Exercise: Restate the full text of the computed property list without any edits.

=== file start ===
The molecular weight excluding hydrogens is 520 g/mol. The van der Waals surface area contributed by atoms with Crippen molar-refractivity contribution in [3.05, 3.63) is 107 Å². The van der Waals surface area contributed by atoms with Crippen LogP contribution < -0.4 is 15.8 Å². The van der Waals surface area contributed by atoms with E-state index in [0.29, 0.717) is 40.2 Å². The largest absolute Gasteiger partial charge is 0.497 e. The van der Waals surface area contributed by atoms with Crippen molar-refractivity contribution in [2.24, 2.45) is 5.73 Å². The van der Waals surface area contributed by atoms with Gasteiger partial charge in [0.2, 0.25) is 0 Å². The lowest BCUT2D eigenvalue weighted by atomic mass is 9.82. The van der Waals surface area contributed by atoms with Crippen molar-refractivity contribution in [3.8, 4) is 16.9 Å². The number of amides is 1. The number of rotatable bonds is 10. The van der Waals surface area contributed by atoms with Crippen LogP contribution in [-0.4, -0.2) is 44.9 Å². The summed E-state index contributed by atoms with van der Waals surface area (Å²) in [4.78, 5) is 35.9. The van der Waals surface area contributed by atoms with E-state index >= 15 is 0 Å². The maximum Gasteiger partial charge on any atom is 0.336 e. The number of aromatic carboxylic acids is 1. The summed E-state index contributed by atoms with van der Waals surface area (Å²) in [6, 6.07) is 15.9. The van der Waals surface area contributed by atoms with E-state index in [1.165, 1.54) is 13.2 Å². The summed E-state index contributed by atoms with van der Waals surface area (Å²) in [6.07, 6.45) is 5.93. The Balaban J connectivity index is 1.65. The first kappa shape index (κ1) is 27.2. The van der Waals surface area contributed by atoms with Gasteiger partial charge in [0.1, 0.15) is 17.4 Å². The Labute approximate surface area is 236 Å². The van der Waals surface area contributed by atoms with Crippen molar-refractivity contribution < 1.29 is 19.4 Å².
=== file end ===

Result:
The molecular weight excluding hydrogens is 520 g/mol. The van der Waals surface area contributed by atoms with Crippen molar-refractivity contribution in [3.05, 3.63) is 107 Å². The van der Waals surface area contributed by atoms with Crippen LogP contribution < -0.4 is 15.8 Å². The van der Waals surface area contributed by atoms with E-state index in [0.29, 0.717) is 40.2 Å². The largest absolute Gasteiger partial charge is 0.497 e. The van der Waals surface area contributed by atoms with Crippen molar-refractivity contribution in [2.24, 2.45) is 5.73 Å². The van der Waals surface area contributed by atoms with Gasteiger partial charge in [0.2, 0.25) is 0 Å². The lowest BCUT2D eigenvalue weighted by atomic mass is 9.82. The van der Waals surface area contributed by atoms with Crippen molar-refractivity contribution in [3.8, 4) is 16.9 Å². The number of amides is 1. The number of rotatable bonds is 10. The van der Waals surface area contributed by atoms with Crippen LogP contribution in [-0.4, -0.2) is 44.9 Å². The summed E-state index contributed by atoms with van der Waals surface area (Å²) in [4.78, 5) is 35.9. The van der Waals surface area contributed by atoms with E-state index >= 15 is 0 Å². The maximum Gasteiger partial charge on any atom is 0.336 e. The number of aromatic carboxylic acids is 1. The summed E-state index contributed by atoms with van der Waals surface area (Å²) in [6, 6.07) is 15.9. The van der Waals surface area contributed by atoms with E-state index in [1.165, 1.54) is 13.2 Å². The summed E-state index contributed by atoms with van der Waals surface area (Å²) in [6.07, 6.45) is 5.93. The Balaban J connectivity index is 1.65. The first kappa shape index (κ1) is 27.2. The van der Waals surface area contributed by atoms with Gasteiger partial charge in [0.1, 0.15) is 17.4 Å². The Labute approximate surface area is 236 Å². The van der Waals surface area contributed by atoms with Crippen molar-refractivity contribution < 1.29 is 19.4 Å².